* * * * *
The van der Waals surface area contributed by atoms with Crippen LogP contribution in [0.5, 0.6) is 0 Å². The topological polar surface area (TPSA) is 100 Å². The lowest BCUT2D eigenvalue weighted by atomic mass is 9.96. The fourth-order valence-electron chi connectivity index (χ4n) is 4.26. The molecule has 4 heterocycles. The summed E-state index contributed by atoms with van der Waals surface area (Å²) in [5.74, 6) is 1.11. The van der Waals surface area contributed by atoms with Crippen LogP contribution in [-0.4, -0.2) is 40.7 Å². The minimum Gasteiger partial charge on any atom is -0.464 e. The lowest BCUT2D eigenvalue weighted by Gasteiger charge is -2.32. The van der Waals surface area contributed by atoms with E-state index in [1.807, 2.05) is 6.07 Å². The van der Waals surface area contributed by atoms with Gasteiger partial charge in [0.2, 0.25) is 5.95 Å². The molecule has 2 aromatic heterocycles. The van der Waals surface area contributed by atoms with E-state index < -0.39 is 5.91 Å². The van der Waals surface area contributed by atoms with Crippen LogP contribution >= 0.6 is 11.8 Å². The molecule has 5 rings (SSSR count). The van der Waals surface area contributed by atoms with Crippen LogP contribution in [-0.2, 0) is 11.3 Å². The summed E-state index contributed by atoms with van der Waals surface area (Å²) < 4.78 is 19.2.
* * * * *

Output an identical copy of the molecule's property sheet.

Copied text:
The van der Waals surface area contributed by atoms with Crippen LogP contribution in [0.5, 0.6) is 0 Å². The topological polar surface area (TPSA) is 100 Å². The lowest BCUT2D eigenvalue weighted by atomic mass is 9.96. The fourth-order valence-electron chi connectivity index (χ4n) is 4.26. The molecule has 4 heterocycles. The summed E-state index contributed by atoms with van der Waals surface area (Å²) in [5.74, 6) is 1.11. The van der Waals surface area contributed by atoms with Crippen LogP contribution in [-0.4, -0.2) is 40.7 Å². The minimum Gasteiger partial charge on any atom is -0.464 e. The lowest BCUT2D eigenvalue weighted by Gasteiger charge is -2.32. The van der Waals surface area contributed by atoms with E-state index in [1.807, 2.05) is 6.07 Å². The van der Waals surface area contributed by atoms with Gasteiger partial charge in [0.2, 0.25) is 5.95 Å². The molecule has 2 aromatic heterocycles. The van der Waals surface area contributed by atoms with E-state index < -0.39 is 5.91 Å². The van der Waals surface area contributed by atoms with Crippen LogP contribution >= 0.6 is 11.8 Å². The molecule has 5 rings (SSSR count). The van der Waals surface area contributed by atoms with Crippen LogP contribution in [-0.2, 0) is 11.3 Å². The summed E-state index contributed by atoms with van der Waals surface area (Å²) < 4.78 is 19.2.